With its location firmly within the corn belt, Iowa is often associated with fields of corn. Geography is a major force behind this distinction. This Midwestern state, however, has other distinctions that cannot be summed up in just its ubiquitous corn fields.
Largest City in Iowa
Des Moines is the capital and largest city within the state of Iowa. It is also part of the largest metropolitan area within the state of Iowa. According to the 2020 U.S. census, 214,133 people call reside within the city limits of Des Moines. 699,292 people live in Des Moines metropolitan area.
Capital of Iowa
The capital of Iowa is located towards the center of the state. Iowa became a state in 1846, with Iowa City as its capital. Iowa City is located in the eastern part of Iowa.
With a rapid population growth, it was decided that the capital of Iowa should be more centrally located. For this reason, Des Moines became the capital of Iowa in 1857, six years after it was incorporated.
Des Moines is located where the Des Moines Lobe and the Southern Iowa Drift Plain meet.
Des Moines Lobe
The Des Moines Lobe is part of the greater Prairie Pothole region. This region includes Central/North Central Iowa.
This region was covered by glaciers during the Wisconsin glaciation, 6 millennia ago. Those glaciers would eventually retreat during the Last Ice Age. In their wake, the glaciers melted, leaving behind lakes and swamps. The swamps were often drained for farmland.
This is also a region of rolling hills and ridges. The Iowa Great Lakes, a group of lakes in northern Iowa, are at the western edge of the Des Moines Lobe. Iowa State University, located in Ames (north of Des Moines), is located in this region. It is the first designated land grant school. It has been in operation since 1858. It was originally known as Iowa Agricultural College.
Southern Iowa is comprised mainly of the Southern Iowa Drift Plain. When many people envision Iowa, this is the region most associated with this state. This is a region of rolling hills.
One of the primary reasons many people associate this region with Iowa is its transportation geography. Interstate 80 is a major road that runs across the state of Iowa. This highway runs through the city of Des Moines. This is a common sight for many people traveling through Iowa.
The Drift Plain refers to the glacier drift that formed the region’s rolling hills. This region includes Iowa City, which is home to the University of Iowa.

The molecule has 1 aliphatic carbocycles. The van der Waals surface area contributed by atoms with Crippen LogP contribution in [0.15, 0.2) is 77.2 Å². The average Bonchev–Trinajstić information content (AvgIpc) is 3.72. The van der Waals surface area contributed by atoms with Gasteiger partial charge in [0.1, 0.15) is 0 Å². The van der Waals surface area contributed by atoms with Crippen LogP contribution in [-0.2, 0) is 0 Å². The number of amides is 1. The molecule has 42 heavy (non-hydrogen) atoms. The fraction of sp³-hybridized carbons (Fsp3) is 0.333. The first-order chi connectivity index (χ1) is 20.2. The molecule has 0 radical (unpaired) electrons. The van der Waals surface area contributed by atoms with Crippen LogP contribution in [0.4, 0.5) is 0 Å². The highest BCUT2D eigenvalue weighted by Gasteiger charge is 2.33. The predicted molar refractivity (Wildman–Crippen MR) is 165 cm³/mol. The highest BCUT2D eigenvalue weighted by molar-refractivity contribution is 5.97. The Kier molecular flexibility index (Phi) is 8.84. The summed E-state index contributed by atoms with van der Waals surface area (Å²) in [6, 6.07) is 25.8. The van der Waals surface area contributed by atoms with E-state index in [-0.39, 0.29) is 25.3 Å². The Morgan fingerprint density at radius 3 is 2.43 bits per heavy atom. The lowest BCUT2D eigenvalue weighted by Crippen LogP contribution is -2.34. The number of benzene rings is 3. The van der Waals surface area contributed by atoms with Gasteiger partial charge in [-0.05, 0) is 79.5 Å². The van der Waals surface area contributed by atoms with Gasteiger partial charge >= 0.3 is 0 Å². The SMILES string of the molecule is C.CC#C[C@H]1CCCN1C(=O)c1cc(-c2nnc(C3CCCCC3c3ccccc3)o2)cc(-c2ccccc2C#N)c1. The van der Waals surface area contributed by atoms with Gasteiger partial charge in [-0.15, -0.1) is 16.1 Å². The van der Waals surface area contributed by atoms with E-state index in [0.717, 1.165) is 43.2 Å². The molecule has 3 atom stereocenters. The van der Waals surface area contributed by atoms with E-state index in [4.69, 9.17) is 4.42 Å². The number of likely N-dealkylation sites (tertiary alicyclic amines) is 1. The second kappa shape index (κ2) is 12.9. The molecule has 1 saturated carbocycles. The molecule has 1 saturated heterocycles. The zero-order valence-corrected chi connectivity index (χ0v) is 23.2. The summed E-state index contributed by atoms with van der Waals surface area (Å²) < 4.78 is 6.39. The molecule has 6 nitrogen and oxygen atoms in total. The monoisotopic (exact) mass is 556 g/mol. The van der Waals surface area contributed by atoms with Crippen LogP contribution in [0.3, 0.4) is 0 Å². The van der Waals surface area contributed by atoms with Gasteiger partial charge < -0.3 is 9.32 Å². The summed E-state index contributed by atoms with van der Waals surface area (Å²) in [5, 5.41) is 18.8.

The Mississippi River forms the eastern border of Iowa. Davenport, is Iowa’s largest city on the Mississippi River. Along with Bettendorf, and the Illinois cities of Rock Island and Moline (East Moline, IL is also counted), Davenport is part of the Quad Cities metropolitan area.
Manufacturing is the largest sector of Davenport’s economy. Conversely, the region is home to a growing high tech industry.
Mississippi Alluvial Plain
The far southeast portion of the state comprises of the Mississippi Alluvial Plain. Oxbow lakes are found in the region. Oxbow lakes area formed as a result of the Mississippi River changing its course, and meanders being cut off.
Wetlands are also part of the Mississippi Alluvial Plain.
Keokuk, Fort Madison, and Burlington are the largest cities of this region. Keokuk is the southernmost city in Iowa. Both Keokuk and Fort Madison are the county seats of Lee County, Iowa.
Port Louisa National Wildlife Refuge, Blackhawk Bottoms, and Red Cedar Wildlife Area are among the places that are protected wetland and bottomland forest areas. They serve as habitats for birds.
The Driftless Area makes up the far northeast of Iowa. It also goes by the name of the Paleozoic Plateau. This part of Iowa was never covered by glaciers during the Last Ice Age. Because of this, the region lacks “drift”.
Drift refers to the glacial deposits left behind from glacial melt water. This region of Iowa is characterized by river valleys, bluffs, and outcrops,. There are caves in this region, characteristic of the karst topography of the area.
While the Driftless Area lacks glacial deposits, the Iowan Erosion Surface, which is also located in northeast Iowa, is a region formed by such deposits.